Recently, someone called Phil Smith, whom I hadn’t previously known, asked ‘But one question: why is Latin "holy"? I thought JC and his boys (and his under-rated girls) spoke Aramaic?’ It was all Mark Lambert (@sitsio on twitter)'s fault, as he’d pointed Phil at my Introduction to Liturgical Latin.
Actually, it is a really good question, so I thought I’d blog on it. (I'll pass over the 'under-rated girls' comment at this stage, other than noting that the Church has always held Our Lady and St Mary Magdalene, for example, in high esteem.)
So the question is about Latin’s holiness.
There are a hundred other arguments in favour of Latin in the Liturgy (and I may rehearse them sooner or later), but Phil asks about holiness, specifically.
Is Latin a holy language? And if so, why? What do we mean by a holy language anyway?
I think there are a few reasons we can call Latin a holy language.
My understanding is that most serious religions have a hieratic language for use in formal worship.
Certainly Judaism, at the time of Our Lord, did so. The vernacular of the time was Aramaic, but formal worship was conducted in Hebrew. This responds to a deep human need to express, in some way, the fact that in worshipping God formally, we are stepping aside from the day-to-day mundane world, and attempting to approach the numinous. In personal, private prayer, of course, we can speak to God in very familiar terms: but formal public prayer needs something different. One of the other advantages of hieratic language is that its meaning doesn't change over time, unlike vernacular languages; so we do not run the risk of meaning being confused, or face the necessity of updating our texts regularly.
In the Roman Church, until very recently, and for centuries, Latin was the hieratic language: a language set aside for formal worship, different from the vernacular. Indeed, even when Latin was still widely used as the universal language of scholars in Europe, Liturgical Latin (I understand) was different from Classical and Scholarly Latin; in ways analagous to the differences between the old-fashioned language of the Anglican’s traditional services and modern English. (It is interesting that many Anglicans still see the value of their hieratic patrimony.)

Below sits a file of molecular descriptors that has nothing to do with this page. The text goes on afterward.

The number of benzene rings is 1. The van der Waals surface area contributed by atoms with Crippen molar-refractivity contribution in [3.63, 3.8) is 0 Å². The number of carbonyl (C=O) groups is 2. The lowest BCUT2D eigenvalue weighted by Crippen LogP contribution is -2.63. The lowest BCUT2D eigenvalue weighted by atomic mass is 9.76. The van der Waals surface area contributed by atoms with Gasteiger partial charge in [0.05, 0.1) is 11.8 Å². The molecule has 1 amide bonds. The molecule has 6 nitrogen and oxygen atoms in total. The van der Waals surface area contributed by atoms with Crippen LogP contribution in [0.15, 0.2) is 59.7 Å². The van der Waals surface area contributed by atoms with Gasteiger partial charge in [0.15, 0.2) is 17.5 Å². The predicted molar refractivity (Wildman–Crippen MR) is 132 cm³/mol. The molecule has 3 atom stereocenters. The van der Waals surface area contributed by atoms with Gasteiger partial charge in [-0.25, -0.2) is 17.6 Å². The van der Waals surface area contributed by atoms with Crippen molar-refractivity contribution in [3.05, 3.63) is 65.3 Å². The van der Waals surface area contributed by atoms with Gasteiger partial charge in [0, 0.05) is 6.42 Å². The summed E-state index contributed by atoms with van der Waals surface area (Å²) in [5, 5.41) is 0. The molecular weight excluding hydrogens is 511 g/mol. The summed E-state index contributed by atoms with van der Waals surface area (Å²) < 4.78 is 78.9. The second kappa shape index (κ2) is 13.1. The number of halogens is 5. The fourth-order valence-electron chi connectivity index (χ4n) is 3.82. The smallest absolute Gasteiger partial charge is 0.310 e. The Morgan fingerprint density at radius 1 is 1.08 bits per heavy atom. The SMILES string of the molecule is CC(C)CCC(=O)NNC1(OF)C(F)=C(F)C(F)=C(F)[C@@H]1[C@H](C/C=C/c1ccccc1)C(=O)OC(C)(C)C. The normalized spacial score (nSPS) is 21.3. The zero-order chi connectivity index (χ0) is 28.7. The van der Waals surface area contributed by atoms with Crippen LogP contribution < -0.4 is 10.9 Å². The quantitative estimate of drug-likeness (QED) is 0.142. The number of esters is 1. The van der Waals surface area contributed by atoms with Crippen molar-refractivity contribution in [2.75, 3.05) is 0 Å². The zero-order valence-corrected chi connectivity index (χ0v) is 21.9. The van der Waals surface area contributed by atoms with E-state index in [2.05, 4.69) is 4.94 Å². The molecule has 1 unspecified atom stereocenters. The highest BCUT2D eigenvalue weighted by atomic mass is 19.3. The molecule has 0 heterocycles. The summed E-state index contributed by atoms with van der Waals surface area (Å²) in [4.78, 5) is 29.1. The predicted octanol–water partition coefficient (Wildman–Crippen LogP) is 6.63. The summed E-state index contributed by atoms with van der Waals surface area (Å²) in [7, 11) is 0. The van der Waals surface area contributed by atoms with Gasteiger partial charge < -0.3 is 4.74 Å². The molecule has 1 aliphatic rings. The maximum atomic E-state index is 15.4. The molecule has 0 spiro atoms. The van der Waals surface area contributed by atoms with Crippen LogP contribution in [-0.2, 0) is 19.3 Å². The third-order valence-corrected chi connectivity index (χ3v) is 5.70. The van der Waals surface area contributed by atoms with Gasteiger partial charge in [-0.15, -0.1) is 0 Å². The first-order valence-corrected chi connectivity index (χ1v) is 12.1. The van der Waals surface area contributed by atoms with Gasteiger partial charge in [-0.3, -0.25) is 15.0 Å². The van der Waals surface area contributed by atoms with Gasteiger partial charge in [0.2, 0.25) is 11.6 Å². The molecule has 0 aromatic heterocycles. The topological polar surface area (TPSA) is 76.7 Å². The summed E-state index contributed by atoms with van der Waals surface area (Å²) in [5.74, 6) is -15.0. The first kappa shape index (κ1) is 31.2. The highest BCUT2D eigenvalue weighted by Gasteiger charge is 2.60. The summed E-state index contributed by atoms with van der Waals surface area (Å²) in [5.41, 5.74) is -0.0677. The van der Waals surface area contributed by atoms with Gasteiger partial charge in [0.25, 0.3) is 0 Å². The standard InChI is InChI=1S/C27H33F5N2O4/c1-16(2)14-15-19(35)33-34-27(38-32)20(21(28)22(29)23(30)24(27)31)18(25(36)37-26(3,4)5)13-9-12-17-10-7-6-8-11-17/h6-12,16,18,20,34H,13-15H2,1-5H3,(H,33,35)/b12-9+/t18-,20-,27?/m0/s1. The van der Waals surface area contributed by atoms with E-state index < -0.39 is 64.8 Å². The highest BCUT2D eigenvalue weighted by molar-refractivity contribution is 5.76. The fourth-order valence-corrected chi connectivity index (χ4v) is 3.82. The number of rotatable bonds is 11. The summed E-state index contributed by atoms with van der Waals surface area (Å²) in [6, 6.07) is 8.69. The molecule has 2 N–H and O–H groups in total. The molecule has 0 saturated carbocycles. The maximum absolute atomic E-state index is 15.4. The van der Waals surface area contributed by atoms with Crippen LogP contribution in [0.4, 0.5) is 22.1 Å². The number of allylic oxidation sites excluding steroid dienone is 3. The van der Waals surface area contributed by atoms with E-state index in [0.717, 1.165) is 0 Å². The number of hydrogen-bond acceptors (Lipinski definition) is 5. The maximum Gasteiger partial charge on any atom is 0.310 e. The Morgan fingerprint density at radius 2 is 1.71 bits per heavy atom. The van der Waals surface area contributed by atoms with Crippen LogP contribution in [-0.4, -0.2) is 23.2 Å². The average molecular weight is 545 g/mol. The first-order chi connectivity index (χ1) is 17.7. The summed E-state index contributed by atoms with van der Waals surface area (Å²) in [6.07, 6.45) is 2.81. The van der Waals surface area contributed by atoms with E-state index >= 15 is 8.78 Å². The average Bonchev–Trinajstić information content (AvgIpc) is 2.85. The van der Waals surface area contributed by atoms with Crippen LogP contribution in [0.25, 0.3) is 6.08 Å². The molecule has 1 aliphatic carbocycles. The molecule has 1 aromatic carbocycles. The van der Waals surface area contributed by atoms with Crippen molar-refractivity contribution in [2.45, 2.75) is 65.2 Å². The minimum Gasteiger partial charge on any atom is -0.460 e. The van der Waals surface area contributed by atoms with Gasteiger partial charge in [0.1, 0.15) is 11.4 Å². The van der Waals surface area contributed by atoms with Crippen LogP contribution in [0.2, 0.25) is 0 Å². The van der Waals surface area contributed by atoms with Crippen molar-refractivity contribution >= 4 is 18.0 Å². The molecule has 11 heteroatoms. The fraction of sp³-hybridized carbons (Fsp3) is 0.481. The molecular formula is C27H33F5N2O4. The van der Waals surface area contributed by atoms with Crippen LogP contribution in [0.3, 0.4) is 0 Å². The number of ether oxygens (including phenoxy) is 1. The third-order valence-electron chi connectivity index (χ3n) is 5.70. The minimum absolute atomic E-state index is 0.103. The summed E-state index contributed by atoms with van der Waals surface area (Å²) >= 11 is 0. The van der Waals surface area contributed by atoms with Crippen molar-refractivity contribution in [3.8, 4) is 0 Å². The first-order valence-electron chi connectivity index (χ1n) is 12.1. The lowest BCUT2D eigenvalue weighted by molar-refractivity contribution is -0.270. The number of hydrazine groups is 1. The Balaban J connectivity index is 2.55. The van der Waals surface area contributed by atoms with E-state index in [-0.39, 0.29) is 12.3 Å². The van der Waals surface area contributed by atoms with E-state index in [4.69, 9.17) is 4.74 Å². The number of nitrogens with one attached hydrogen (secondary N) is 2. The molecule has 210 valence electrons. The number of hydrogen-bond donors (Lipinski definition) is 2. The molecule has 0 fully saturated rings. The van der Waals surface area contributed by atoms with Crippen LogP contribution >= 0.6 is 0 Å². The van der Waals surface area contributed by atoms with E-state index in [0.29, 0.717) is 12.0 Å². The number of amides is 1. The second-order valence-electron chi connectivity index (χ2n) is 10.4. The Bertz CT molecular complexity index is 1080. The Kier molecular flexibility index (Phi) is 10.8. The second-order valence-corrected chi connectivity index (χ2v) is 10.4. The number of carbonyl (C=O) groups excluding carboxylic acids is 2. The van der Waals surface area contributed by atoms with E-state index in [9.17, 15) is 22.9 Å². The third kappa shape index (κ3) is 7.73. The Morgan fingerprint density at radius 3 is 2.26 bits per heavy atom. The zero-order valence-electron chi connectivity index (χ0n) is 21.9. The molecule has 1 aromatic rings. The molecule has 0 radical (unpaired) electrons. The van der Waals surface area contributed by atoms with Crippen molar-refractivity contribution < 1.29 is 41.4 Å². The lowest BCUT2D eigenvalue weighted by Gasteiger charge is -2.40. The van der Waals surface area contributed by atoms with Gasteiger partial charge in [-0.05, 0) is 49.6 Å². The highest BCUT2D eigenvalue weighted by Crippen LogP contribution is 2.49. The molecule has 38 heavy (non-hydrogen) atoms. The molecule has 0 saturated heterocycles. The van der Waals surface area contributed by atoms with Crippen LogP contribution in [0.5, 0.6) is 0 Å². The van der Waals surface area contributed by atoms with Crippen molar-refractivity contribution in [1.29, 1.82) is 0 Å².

So Latin could be considered holy precisely because it was the language set aside for formal worship.
Another reason is similar but different. Because Latin has, in fact, been the language of worship of the Western Church for so many centuries, it has been time-hallowed. Just as we might feel that Harvington Hall, or Tyburn, are in some sense holy because of their history, so Latin is holy because - well because St Thomas More, St Francis of Assisi, St Clare of Assisi, and indeed all the saints of the Western Church for several centuries, prayed in it.
That leads to a third related reason: due to that period of time, great prayers have been written in Latin, that are now part of our heritage: one thinks of the Pange Lingua, by Thomas Aquinas, or the older Pange Lingua by Venantius Fortunatus; of the Veni Creator Spritus by Rabanus Maurus, and the Veni Sancte Spiritus, by Pope Innocent lll (possibly). And so on...
Moreover, Latin is the language of the Church because of St Peter going to Rome, and establishing Rome as the centre of our Faith. This, surely, was not outside the Providence of God (any more than was Our Lord’s being born at a time when the Roman Empire enabled the promulgation of His Church rapidly through the western world). Latin is thus a link with our roots (as also is Greek, and I would make a similar case for the importance of retaining the little Greek that remains in our Liturgy: the Kyrie eleison and the Good Friday Reproaches).
I am sure I had thought of other things to say, when I started this post, but they have gone... if they come back to me, I will update it.
And I may well blog further about the many other arguments in favour of Liturgical Latin, apart from its holiness. You have been warned!